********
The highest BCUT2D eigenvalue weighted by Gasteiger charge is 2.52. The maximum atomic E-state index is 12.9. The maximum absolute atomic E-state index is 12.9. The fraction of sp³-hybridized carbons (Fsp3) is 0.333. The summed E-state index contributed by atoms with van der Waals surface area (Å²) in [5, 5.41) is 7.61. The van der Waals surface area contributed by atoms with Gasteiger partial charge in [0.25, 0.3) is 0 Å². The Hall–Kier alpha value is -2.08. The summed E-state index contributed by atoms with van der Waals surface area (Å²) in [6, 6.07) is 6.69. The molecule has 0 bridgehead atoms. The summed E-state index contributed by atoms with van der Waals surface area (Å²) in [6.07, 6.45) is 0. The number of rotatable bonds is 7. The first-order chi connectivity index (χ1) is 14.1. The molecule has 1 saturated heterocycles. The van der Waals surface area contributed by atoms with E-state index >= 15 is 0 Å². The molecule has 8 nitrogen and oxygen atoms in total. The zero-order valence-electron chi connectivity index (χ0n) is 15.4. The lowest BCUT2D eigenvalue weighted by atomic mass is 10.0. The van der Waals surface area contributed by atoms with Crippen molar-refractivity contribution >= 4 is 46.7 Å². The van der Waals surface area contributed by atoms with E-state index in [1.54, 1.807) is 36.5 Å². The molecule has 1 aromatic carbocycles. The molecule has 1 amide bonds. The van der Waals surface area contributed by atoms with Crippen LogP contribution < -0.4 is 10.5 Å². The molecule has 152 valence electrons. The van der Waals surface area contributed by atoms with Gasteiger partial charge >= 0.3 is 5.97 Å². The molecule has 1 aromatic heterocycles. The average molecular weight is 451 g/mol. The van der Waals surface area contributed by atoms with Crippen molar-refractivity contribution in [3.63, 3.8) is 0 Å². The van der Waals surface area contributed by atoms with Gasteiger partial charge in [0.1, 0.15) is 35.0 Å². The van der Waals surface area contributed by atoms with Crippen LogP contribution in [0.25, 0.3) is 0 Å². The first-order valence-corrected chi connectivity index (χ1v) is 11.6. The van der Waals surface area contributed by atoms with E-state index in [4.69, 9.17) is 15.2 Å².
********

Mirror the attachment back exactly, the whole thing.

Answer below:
The highest BCUT2D eigenvalue weighted by Gasteiger charge is 2.52. The maximum atomic E-state index is 12.9. The maximum absolute atomic E-state index is 12.9. The fraction of sp³-hybridized carbons (Fsp3) is 0.333. The summed E-state index contributed by atoms with van der Waals surface area (Å²) in [5, 5.41) is 7.61. The van der Waals surface area contributed by atoms with Gasteiger partial charge in [0.25, 0.3) is 0 Å². The Hall–Kier alpha value is -2.08. The summed E-state index contributed by atoms with van der Waals surface area (Å²) in [6, 6.07) is 6.69. The molecule has 0 bridgehead atoms. The summed E-state index contributed by atoms with van der Waals surface area (Å²) in [6.07, 6.45) is 0. The number of rotatable bonds is 7. The first-order chi connectivity index (χ1) is 14.1. The molecule has 1 saturated heterocycles. The van der Waals surface area contributed by atoms with E-state index >= 15 is 0 Å². The molecule has 8 nitrogen and oxygen atoms in total. The zero-order valence-electron chi connectivity index (χ0n) is 15.4. The lowest BCUT2D eigenvalue weighted by atomic mass is 10.0. The van der Waals surface area contributed by atoms with Crippen molar-refractivity contribution >= 4 is 46.7 Å². The van der Waals surface area contributed by atoms with E-state index in [1.54, 1.807) is 36.5 Å². The molecule has 1 aromatic carbocycles. The molecule has 1 amide bonds. The van der Waals surface area contributed by atoms with Crippen LogP contribution < -0.4 is 10.5 Å². The molecule has 152 valence electrons. The van der Waals surface area contributed by atoms with Gasteiger partial charge >= 0.3 is 5.97 Å². The molecule has 1 aromatic heterocycles. The average molecular weight is 451 g/mol. The van der Waals surface area contributed by atoms with Crippen molar-refractivity contribution in [3.63, 3.8) is 0 Å². The van der Waals surface area contributed by atoms with Gasteiger partial charge in [0.1, 0.15) is 35.0 Å². The van der Waals surface area contributed by atoms with Crippen LogP contribution in [0.25, 0.3) is 0 Å². The first-order valence-corrected chi connectivity index (χ1v) is 11.6. The van der Waals surface area contributed by atoms with E-state index in [4.69, 9.17) is 15.2 Å².